In the new novel from the author of Losing Me, one woman is about to discover what happens when you take the “grand” out of “grandma.”

Recently widowed, Judy Schofield jumps at the chance to look after her two grandchildren for six weeks, while their parents are out of the country. After all, she’s already raised one set of children—and quite successfully, if she may say so herself. But all it takes is a few days of private school functions, helicopter parents, video games, and never-ending Frozen sing-a-longs for Judy to feel she’s in over her head.

As weeks become months, Judy feels more and more like an outsider among all the young mothers with their parenting theories du jour, especially when she gets on the wrong side of the school’s snooty alpha mom. But finding a friend in another grandmother—and a man who takes her mind off all the stress—almost make it worthwhile. She just needs to take it one food allergy, one incomprehensible homework assignment, and one major meltdown at a time…

Until next time…enjoy the view from your passenger seat

Henna House is about family and tradition

Henna HouseI’ve always been intrigued by the art of henna so this book caught my attention.  Henna House by Nomi Eve starts in Yemen in the 1920s, and tells the story of Adela Damari and her family.  Her father is a shoe maker and her mother is a mean woman who shows no love to Adela.

It is important for Yemenite Jewish children to become betrothed at a very early age to keep the Confiscator away.  If a father dies, leaving children with just their mother, the Confiscator will swoop in and take the children.  The Confiscator steals Jewish children as part of the Orphan’s Decree and they are instantly adopted by the local Muslim community.  The Confiscator has a keen interest in Adela and scares the crap out of her when he orders shoes for his wife from Adela’s father.

Every time Adela is betrothed to a boy something horrible happens to the boy and soon no one wants their son betrothed to her.  She is soon betrothed to her cousin Asaf Damari, who she is supposed to stay away from but secretly plays house with him in her secret cave.

Soon her Mom’s sister Rachel, her husband Burhan and their daughter Hani arrive to live next door to them.  At the last city they lived in, Aunt Rachel was well known for her henna creations on brides.  When things went bad in the marriages, Rachel was accused of putting evil spells into the henna so they had to flee the city.  Against her mother’s wishes, Adela soon starts to learn the technique of henna.  She soon finds it’s her calling.  Adela’s parents die one after the other and to escape the Confiscator, she must flee with her Aunt and Uncle as they head to Israel as part of the Operation of the Wings of Eagles.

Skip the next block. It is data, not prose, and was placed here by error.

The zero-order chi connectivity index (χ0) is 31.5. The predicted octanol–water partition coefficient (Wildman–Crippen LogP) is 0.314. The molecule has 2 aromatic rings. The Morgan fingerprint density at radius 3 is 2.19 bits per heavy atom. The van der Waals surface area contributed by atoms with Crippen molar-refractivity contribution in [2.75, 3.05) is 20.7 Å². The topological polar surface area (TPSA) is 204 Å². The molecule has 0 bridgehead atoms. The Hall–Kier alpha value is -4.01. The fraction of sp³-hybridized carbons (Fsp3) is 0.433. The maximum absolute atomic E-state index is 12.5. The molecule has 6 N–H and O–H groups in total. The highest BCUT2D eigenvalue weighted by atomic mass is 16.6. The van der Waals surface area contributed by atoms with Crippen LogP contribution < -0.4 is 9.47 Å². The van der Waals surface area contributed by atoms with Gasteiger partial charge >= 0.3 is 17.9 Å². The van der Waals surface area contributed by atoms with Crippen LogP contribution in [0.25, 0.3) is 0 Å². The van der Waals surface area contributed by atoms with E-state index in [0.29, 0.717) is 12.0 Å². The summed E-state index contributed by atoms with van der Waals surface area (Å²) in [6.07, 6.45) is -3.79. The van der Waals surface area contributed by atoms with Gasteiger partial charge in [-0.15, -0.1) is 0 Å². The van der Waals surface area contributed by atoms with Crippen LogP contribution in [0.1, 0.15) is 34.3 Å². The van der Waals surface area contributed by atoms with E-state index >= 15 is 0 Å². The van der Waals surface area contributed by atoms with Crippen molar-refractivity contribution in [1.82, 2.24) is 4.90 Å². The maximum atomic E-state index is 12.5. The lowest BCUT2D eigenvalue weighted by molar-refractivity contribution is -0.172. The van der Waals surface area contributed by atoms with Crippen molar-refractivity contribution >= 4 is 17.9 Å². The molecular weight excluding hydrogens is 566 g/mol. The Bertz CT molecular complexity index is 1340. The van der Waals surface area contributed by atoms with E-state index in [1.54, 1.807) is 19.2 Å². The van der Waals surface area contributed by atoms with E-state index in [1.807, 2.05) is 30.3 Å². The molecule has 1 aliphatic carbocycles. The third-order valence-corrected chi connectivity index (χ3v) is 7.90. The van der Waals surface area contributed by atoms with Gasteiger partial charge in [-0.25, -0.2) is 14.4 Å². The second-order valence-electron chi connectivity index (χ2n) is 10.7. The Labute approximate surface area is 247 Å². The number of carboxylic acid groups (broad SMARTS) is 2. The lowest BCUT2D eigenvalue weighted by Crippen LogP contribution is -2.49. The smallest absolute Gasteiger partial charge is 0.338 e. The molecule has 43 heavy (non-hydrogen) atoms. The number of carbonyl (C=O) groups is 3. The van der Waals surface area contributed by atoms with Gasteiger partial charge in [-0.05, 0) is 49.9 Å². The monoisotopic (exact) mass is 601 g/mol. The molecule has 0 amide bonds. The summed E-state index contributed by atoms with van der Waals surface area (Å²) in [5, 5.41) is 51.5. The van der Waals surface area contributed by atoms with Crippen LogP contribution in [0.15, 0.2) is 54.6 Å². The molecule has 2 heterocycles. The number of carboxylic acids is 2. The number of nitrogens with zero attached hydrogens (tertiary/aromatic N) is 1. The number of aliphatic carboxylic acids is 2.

I enjoyed learning about the Yemenite Jews and the art of henna.  Henna House is so worth the time. It is a story you will get lost in and you will lose track of time because you will be absorbed into the characters’ lives.  You will care for the characters long after the book is finished.

Book Description:

An evocative and stirring novel about a young woman living in the fascinating and rarely portrayed community of Yemenite Jews of the mid-twentieth century, from the acclaimed author of The Family Orchard.

In the tradition of Anita Diamant’s The Red Tent, Henna House is the enthralling story of a woman, her family, their community, and the rituals that bind them.

Nomi Eve’s vivid saga begins in Yemen in 1920, when Adela Damari’s parents desperately seek a future husband for their young daughter.  After passage of the Orphan’s Decree, any unbetrothed Jewish child left orphaned will be instantly adopted by the local Muslim community.  With her parents’ health failing, and no spousal prospects in sight, Adela’s situation looks dire until her uncle arrives from a faraway city, bringing with him a cousin and aunt who introduce Adela to the powerful rituals of henna tattooing.

Suddenly, Adela’s eyes are opened to the world, and she begins to understand what it means to love another and one’s heritage.  She is imperiled, however, when her parents die and a prolonged drought threatens their long-established way of life.  She and her extended family flee to the city of Aden where Adela encounters old loves, discovers her true calling, and is ultimately betrayed by the people and customs she once held dear.

Henna House is an intimate family portrait and a panorama of history. From the traditions of the Yemenite Jews, to the far-ranging devastation of the Holocaust, to the birth of the State of Israel, Eve offers an unforgettable coming-of-age story and a textured chronicle of a fascinating period in the twentieth century.

Henna House is a rich, spirited, and sensuous tale of love, loss, betrayal, forgiveness, and the dyes that adorn the skin and pierce the heart.

Until next time…enjoy the view from your passenger seat